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You Think You Are High on Tyler Lockett, But You Aren’t High Enough

Everyone loves Tyler Lockett. He’s fast, explosive, and hell, he even has a great smile. Lockett proved to be an enormous fantasy value last year, as he was drafted as the WR53 in the 11th round but finished the season as WR16. 

Lockett’s breakout season is probably why you’re high on him and why you feel comfortable drafting him at his current ADP (51st overall). But, in the words of Rocky Balboa, “Let me tell you something:” you are still too low on Lockett.

Elite Efficiency

Over the offseason, Seattle re-signed Russell Wilson, one of the best deep-ball throwers in the NFL, to a 4-year extension. The summer before they locked up Lockett through 2022.  The Seahawks know what they have with this connection, but few people realize just how special it is.

The RotoViz AYA App does a great job of showing the elite connection. Here is the list of quarterback to WR combos that have been better in the same amount of time.

  •     Aaron Rodgers to Jordy Nelson (11.54)
  •     Drew Brees to Kenny Stills (12.01)

That’s it — there are only two examples. For a little more context, Patrick Mahomes has a 10.58 AYA when throwing to Tyreek Hill and Matt Ryan has a 9.76 AYA when throwing to Julio Jones.

Over the 2018 season, Wilson’s AYA was 16.41 when targeting Lockett, which was absolutely insane, and well above the second-highest connection of Philip Rivers to Mike Williams at 12.41. The efficiency will regress, but with Lockett’s projected boost in targets and opportunity, it won’t matter. 

Increased Opportunity 

The absence of Doug Baldwin will help Lockett. Baldwin has led the Seahawks in targets for the past five years and is no longer with the team. While some WRs don’t excel when given an elevated role, Lockett has improved. The Game Splits App confirms that Lockett has been more productive in games without Baldwin throughout his career.

Having the best AYA of current QB/WR tandems and the ability to perform as the WR1 for the Seahawks is significant. But what can Lockett’s past performance and future roll tell us about what we can expect in 2019?

Projecting Lockett’s 2019 Season

Are the Seahawks Too Run-Heavy?

Over the last three years, the Seahawks have run between 961 and 970 total plays and have ranged from a 58% pass rate down to a 44% pass rate last year. This run-heavy approach has many people nervous, but even looking at a worst-case scenario, reason for optimism exists.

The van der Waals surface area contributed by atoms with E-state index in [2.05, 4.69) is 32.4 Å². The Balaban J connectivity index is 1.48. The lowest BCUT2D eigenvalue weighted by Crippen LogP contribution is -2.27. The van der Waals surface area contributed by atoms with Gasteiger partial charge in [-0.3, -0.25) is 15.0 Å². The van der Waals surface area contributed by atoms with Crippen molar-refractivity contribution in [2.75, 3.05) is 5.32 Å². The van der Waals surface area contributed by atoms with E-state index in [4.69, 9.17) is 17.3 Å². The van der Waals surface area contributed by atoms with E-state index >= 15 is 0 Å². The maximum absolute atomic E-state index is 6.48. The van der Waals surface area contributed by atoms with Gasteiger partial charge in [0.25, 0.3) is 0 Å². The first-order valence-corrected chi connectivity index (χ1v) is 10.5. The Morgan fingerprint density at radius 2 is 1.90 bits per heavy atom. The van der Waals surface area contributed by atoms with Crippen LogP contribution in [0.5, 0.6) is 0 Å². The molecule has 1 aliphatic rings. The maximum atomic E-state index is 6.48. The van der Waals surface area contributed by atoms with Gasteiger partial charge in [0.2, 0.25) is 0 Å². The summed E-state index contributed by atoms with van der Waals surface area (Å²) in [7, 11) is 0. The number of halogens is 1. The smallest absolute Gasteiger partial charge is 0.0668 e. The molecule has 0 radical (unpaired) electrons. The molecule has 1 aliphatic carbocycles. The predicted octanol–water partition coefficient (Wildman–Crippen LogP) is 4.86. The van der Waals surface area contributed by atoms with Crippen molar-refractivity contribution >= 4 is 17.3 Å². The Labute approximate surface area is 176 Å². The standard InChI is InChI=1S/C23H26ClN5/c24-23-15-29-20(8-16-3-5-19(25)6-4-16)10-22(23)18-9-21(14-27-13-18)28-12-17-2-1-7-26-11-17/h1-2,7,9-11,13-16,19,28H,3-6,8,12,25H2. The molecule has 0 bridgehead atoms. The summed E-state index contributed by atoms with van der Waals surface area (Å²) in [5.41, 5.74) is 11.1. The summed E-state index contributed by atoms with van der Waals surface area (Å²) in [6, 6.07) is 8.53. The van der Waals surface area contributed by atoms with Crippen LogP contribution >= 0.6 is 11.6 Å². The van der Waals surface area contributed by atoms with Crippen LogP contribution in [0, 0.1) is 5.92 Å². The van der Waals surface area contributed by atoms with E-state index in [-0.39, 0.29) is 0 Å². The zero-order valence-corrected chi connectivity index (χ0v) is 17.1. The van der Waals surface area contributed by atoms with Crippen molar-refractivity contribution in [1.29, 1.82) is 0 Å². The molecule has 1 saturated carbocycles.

The Seahawks have 96 vacated WR targets from last season, and now second-round pick D.K. Metcalf needs knee surgery. Using the RotoViz Projection Machine we can see what happens if even a portion of these targets are allocated to Lockett. Let’s bump him from an 18% target share to 24%.  

These conservative numbers, based on last year’s total plays and run/pass ratios, lead to a productive 2019 for Lockett.  This projection uses his career averages for catch rate, yards per reception, and touchdown rate.

This output results in 223 PPR points — not quite elite, but more than Lockett scored last season as WR16.

Pathway to Stardom

The likeliest scenario, however, is that the Seahawks move toward a more normal pass-to-run ratio. Last season was the first time since 2015 that an NFL team rushed at a higher percentage than they threw the ball.  The defense has lost notable defensive stars to trades, free agency, and suspension, and could struggle at times, leading to negative game scripts. This leads to an increase in pass ratio, albeit still on the less fortunate side of a 50/50 split.

This increase in pass attempts, coupled with improvements from his overall career numbers in terms of yards per catch, TD rate, and catch rate — while still not as high as his 2018 levels — results in elite production.

Inserting these few tweaks in the Projection Machine, and we can see a path to a major breakout.

Based on the projections above, expect a solid season-long line from Lockett. For context, 259.3 PPR points would have landed him 0.8 points behind Keenan Allen as WR13 in PPR. While Allen is being drafted as WR11 at the end of Round 2, Lockett is going in the fifth round. Lockett has the opportunity to produce as a high-end WR2 on fantasy squads, and he is being priced well below that. My worst-case projection for a healthy Lockett is a top-24 WR with boom and bust weeks. The ceiling … well, it’s up there with the stars.

Image Credit: Andrew Dieb/Icon Sportswire. Pictured: Tyler Lockett.

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